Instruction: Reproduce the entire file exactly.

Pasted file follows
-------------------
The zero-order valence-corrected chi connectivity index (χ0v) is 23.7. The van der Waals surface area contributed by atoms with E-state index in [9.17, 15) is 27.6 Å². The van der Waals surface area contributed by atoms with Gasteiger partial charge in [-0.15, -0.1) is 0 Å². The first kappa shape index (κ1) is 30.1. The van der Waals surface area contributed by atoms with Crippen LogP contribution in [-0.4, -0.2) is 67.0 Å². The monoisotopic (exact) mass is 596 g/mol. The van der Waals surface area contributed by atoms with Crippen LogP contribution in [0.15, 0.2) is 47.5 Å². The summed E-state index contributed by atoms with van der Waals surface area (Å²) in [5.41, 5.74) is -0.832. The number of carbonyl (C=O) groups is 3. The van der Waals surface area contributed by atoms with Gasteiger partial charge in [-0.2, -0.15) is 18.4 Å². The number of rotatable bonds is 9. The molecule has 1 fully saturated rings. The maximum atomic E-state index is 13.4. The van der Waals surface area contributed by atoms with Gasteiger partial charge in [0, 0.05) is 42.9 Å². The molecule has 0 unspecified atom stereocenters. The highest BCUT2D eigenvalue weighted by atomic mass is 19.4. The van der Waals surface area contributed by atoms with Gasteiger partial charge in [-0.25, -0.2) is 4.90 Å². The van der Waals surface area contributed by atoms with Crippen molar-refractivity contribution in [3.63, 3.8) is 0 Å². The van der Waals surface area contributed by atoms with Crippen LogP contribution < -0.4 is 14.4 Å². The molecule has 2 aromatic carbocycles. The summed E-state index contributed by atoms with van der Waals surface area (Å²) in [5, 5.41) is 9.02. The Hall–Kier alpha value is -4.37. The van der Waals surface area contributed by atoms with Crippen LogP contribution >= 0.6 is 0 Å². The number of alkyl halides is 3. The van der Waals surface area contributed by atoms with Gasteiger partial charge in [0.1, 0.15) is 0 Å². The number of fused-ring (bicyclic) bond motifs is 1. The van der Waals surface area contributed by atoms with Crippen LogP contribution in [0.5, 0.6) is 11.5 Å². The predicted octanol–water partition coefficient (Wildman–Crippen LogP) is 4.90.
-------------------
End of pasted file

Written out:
The zero-order valence-corrected chi connectivity index (χ0v) is 23.7. The van der Waals surface area contributed by atoms with E-state index in [9.17, 15) is 27.6 Å². The van der Waals surface area contributed by atoms with Gasteiger partial charge in [-0.15, -0.1) is 0 Å². The first kappa shape index (κ1) is 30.1. The van der Waals surface area contributed by atoms with Crippen LogP contribution in [-0.4, -0.2) is 67.0 Å². The monoisotopic (exact) mass is 596 g/mol. The van der Waals surface area contributed by atoms with Crippen LogP contribution in [0.15, 0.2) is 47.5 Å². The summed E-state index contributed by atoms with van der Waals surface area (Å²) in [5.41, 5.74) is -0.832. The number of carbonyl (C=O) groups is 3. The van der Waals surface area contributed by atoms with Gasteiger partial charge in [-0.2, -0.15) is 18.4 Å². The number of rotatable bonds is 9. The molecule has 1 fully saturated rings. The maximum atomic E-state index is 13.4. The van der Waals surface area contributed by atoms with Gasteiger partial charge in [0, 0.05) is 42.9 Å². The molecule has 0 unspecified atom stereocenters. The highest BCUT2D eigenvalue weighted by atomic mass is 19.4. The van der Waals surface area contributed by atoms with Gasteiger partial charge in [-0.25, -0.2) is 4.90 Å². The van der Waals surface area contributed by atoms with Crippen molar-refractivity contribution in [3.63, 3.8) is 0 Å². The van der Waals surface area contributed by atoms with Crippen LogP contribution < -0.4 is 14.4 Å². The molecule has 2 aromatic carbocycles. The summed E-state index contributed by atoms with van der Waals surface area (Å²) in [5, 5.41) is 9.02. The Hall–Kier alpha value is -4.37. The van der Waals surface area contributed by atoms with Crippen LogP contribution >= 0.6 is 0 Å². The number of alkyl halides is 3. The van der Waals surface area contributed by atoms with Gasteiger partial charge in [0.1, 0.15) is 0 Å². The number of fused-ring (bicyclic) bond motifs is 1. The van der Waals surface area contributed by atoms with Crippen LogP contribution in [0.5, 0.6) is 11.5 Å². The predicted octanol–water partition coefficient (Wildman–Crippen LogP) is 4.90.